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Sunday, July 13, 2014

Will Penny

Ok, I have to say this first, this is a, great, great western and in my opinion Charleton Heston's finest western role in the eponymous Will Penny.

I've been working on Hurled into Eternity in a diligent manner, and as I often do, I watch westerns for inspiration. In searching on that man's man (Heston) I thought about where he appeared in the genre, and aside from his cameo in Tombstone (see below) I was hard pressed to name amy of his western roles. IMDB was invaluable in pointing me in the right direction, but I had never heard of Will Penny before.

So I rented it off the AppleTV (plug, plug) as it's not easy to find on DVD let alone BluRay. Then I promptly fell asleep watching it, not because it was boring, but because I was that exhausted. The great thing about AppleTV is once you start watching something you can watch it anytime over the next 24-hours. I made it home with an hour to spare before it expired and got to watch the whole thing, I'm glad I did.

I'll admit this was not a movie I knew a lot about and it's not not one of the most well known of the genre or at least one that will immediately come to mind when a western is talked about. Then when one thinks of Heston it's Ben Hur, or one of his equally epic roles.

Charlton plays Will Penny, an aging cowhand, rather then a gunfighter which is a departure from the traditional role of a western leading man. He is even tempered and reliable, a man that can be counted on to do his job and see it through. I can't understate this enough, he's not a gun hand. In the genre of westerns that's huge, rather he is cast as a everyman.

The story starts out just as a trail drive of cattle is ending. With no family and no job lined up he is unsure of what to do. He settles on setting out with Blue, a younger but sturdy cowhand played by Lee Majors and Dutchy. The action starts off fast enough; a day or two after leaving the trail job. After rising early one morning Blue and Dutchy are out stalking a deer before it all goes south of cheese.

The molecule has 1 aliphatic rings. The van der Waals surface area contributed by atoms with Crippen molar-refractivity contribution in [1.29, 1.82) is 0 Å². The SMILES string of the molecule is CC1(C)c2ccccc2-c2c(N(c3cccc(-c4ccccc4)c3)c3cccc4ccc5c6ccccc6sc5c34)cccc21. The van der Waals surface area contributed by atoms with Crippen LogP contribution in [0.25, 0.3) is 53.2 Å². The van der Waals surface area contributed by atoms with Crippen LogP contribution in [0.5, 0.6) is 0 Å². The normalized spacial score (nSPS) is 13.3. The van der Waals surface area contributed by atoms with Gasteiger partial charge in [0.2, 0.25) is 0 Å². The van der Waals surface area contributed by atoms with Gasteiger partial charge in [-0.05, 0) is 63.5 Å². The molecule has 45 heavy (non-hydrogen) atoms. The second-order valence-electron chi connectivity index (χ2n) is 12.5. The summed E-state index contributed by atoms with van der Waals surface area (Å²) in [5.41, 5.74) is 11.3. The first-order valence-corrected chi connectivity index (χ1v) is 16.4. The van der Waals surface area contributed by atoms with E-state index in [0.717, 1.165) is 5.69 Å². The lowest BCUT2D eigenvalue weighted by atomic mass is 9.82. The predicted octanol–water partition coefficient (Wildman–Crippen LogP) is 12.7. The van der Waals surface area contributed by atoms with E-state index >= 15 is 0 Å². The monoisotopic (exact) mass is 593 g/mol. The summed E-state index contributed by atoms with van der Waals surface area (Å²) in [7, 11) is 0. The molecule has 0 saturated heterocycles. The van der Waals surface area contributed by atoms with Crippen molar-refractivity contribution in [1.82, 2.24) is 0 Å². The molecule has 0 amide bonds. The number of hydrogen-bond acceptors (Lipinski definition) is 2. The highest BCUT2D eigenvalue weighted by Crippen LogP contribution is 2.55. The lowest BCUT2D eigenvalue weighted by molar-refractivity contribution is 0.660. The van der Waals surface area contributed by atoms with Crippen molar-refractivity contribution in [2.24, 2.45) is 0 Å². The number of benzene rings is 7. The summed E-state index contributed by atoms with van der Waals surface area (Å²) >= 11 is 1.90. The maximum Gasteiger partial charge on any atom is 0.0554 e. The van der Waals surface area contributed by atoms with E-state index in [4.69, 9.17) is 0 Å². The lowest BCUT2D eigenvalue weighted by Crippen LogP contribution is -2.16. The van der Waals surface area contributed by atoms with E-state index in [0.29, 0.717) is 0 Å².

The villain of the story makes his appearance, the unhinged clergyman of sorts, Preacher Quint who is played most excellently by Donald Pleasence. His startling wide eyes and rants really set him up. My only regret is that he would have had more screen time because he was fantastic in this role. Quint and his sons set upon Will and his friends early on setting the stage for problems later. In the immediate sense a gunfight erupts over a deer and just who it belongs to.

"My eyes are even crazier in the movie!"

This particular scene oozes with character! After a brief shootout where several of Quint's men are slain and Dutchy is wounded; Blue and Will set out for the nearest town in hopes of getting Dutchy to a doctor for his gunshot wound.

Along the way they stop at a roadside inn/tavern where the two encounter the dark haired beauty Catherine played by Joan Hackett and her son Horace (aka Buttons) on the way out west to join her husband. After her meeting with Dutchy, wounded in the back of the wagon, she forms a decidedly negative view of Will. And just like that she departs with her son being guided by a rather unreliable man.

From there after making it to town and having dropped off Dutchy, Will departs looking for work, or perhaps simple wandering. After recovering a corpse and bringing it to the local ranch he takes work as a line rider. A line rider worked a section of a range herding cattle back to a particular area especially during winter. In almost every case it's solitary work for months at a time. His boss Alex informs him of but a few rules one of hem is to keep settlers moving through the ranch and not letting them stop, of course this will factor in later.